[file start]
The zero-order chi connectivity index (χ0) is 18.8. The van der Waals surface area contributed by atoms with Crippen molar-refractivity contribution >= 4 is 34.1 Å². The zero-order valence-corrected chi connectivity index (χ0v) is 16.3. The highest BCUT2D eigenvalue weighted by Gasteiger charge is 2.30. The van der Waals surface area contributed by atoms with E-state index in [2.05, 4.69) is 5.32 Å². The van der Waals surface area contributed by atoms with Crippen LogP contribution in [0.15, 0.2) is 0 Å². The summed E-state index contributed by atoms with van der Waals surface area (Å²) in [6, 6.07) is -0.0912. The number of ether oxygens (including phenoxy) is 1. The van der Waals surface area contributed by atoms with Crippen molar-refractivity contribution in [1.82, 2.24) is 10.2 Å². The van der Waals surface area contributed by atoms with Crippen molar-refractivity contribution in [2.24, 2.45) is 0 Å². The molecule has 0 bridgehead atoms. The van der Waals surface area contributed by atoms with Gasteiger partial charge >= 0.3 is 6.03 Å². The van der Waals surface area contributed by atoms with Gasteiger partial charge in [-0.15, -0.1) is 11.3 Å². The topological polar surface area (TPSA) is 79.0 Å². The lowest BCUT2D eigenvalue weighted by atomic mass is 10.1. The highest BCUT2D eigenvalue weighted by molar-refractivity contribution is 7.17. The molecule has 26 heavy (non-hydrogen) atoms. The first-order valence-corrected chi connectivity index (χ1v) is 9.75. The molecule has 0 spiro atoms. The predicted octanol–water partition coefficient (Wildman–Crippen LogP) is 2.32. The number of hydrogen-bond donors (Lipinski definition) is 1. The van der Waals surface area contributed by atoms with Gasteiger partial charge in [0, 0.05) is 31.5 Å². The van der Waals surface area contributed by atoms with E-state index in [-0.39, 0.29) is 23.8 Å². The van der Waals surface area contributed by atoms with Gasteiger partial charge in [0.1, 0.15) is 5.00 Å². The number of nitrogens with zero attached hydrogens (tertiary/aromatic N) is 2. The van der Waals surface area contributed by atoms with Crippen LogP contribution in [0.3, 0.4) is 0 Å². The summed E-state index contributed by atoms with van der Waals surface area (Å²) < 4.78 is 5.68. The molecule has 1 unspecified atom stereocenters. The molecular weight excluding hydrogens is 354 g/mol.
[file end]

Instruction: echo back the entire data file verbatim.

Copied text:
The zero-order chi connectivity index (χ0) is 18.8. The van der Waals surface area contributed by atoms with Crippen molar-refractivity contribution >= 4 is 34.1 Å². The zero-order valence-corrected chi connectivity index (χ0v) is 16.3. The highest BCUT2D eigenvalue weighted by Gasteiger charge is 2.30. The van der Waals surface area contributed by atoms with E-state index in [2.05, 4.69) is 5.32 Å². The van der Waals surface area contributed by atoms with Crippen LogP contribution in [0.15, 0.2) is 0 Å². The summed E-state index contributed by atoms with van der Waals surface area (Å²) in [6, 6.07) is -0.0912. The number of ether oxygens (including phenoxy) is 1. The van der Waals surface area contributed by atoms with Crippen molar-refractivity contribution in [1.82, 2.24) is 10.2 Å². The van der Waals surface area contributed by atoms with Crippen molar-refractivity contribution in [2.24, 2.45) is 0 Å². The molecule has 0 bridgehead atoms. The van der Waals surface area contributed by atoms with Gasteiger partial charge >= 0.3 is 6.03 Å². The van der Waals surface area contributed by atoms with Gasteiger partial charge in [-0.15, -0.1) is 11.3 Å². The topological polar surface area (TPSA) is 79.0 Å². The lowest BCUT2D eigenvalue weighted by atomic mass is 10.1. The highest BCUT2D eigenvalue weighted by molar-refractivity contribution is 7.17. The molecule has 26 heavy (non-hydrogen) atoms. The first-order valence-corrected chi connectivity index (χ1v) is 9.75. The molecule has 0 spiro atoms. The predicted octanol–water partition coefficient (Wildman–Crippen LogP) is 2.32. The number of hydrogen-bond donors (Lipinski definition) is 1. The van der Waals surface area contributed by atoms with Gasteiger partial charge in [0, 0.05) is 31.5 Å². The van der Waals surface area contributed by atoms with E-state index in [-0.39, 0.29) is 23.8 Å². The van der Waals surface area contributed by atoms with Gasteiger partial charge in [0.1, 0.15) is 5.00 Å². The number of nitrogens with zero attached hydrogens (tertiary/aromatic N) is 2. The van der Waals surface area contributed by atoms with Crippen LogP contribution in [0.3, 0.4) is 0 Å². The summed E-state index contributed by atoms with van der Waals surface area (Å²) < 4.78 is 5.68. The molecule has 1 unspecified atom stereocenters. The molecular weight excluding hydrogens is 354 g/mol.